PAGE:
Even before Scott Walker’s convincing recall victory earlier this month, his Democratic opponent was telling Wisconsinites that Walker had become more rockstar than governor. Now that Walker has beaten back the recall challenge, his star has only grown brighter to Republicans.
Walker is taking a victory lap in Washington D.C. this weekend, appearing at a Christian Science Monitor breakfast Thursday, and the Faith & Freedom Coalition Conference later in the week, where he will be presented with the group’s Courage in Leadership Award.
Here’s a recap of the adulation heaped on Walker since his win:
Walker’s win made him “the instant frontrunner for the GOP vice presidential nod,” Mark Thiessen and countless other pundits surmised after Walker’s win.
Even if he’s not on the ticket, Walker should land a high-profile role in the Republican National Convention — even the party chairman himself hinted as much. “I’m going to do what’s best for winning the presidency, and having a convention with bold leaders and great ideas is something that I intend to do,” Reince Priebus said. “Scott Walker is in the category of bright, shining stars with big ideas in this country.”
Why not go all the way: Chris Cilizza at the Washington Post said Walker’s victory “will continue to bolster the idea of him as a national candidate — heading into either the 2016 or 2020 election.”
He certainly has Mitt Romney’s backing: The presumptive GOP presidential nominee trumpeted Walker’s win in a campaign statement on the night of the recall.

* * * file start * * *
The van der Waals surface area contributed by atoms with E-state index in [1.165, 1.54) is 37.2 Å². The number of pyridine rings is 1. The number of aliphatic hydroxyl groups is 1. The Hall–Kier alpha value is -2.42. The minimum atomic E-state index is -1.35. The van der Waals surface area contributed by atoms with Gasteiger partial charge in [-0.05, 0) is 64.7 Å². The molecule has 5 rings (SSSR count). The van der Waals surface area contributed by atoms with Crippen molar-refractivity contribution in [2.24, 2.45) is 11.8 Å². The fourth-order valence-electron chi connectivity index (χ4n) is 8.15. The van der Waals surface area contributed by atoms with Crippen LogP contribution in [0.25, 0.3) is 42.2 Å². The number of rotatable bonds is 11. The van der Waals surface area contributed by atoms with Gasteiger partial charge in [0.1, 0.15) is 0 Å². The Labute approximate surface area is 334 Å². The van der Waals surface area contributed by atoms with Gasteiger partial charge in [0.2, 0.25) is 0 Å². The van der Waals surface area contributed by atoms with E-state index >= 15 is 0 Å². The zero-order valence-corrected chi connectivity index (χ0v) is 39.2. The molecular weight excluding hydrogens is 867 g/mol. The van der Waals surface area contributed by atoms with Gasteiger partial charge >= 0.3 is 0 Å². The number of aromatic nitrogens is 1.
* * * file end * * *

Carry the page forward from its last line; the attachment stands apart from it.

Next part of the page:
“Tonight’s results will echo beyond the borders of Wisconsin,” Romney said in the statement. “Governor Walker has shown that citizens and taxpayers can fight back — and prevail - against the runaway government costs imposed by labor bosses.”
That weekend, Indiana Gov. Mitch Daniels appeared on “Fox News Sunday”, where he said Walker’s solidified that public employee unions should no longer exist at all: “I think, really, government works better without them.”
At the Texas Republican convention this past weekend, former senator and ex-presidential candidate Rick Santorum invoked Walker. “This election’s about whether we have leaders who will tell us the truth,” Santorum said, referring to the national presidential contest. “Well, we got a great shot in the arm from Gov. Walker and his courage to stand up and face the problems.”
In a further sign of Walker’s potential appeal, another Republican in his own primary race is seeking to harness the brand: Sen. Orrin Hatch of Utah, who is facing a right-wing challenge in late June. For his part, Hatch took to the floor last week, the day after the recall, to praise Walker and to lambaste public employee unions: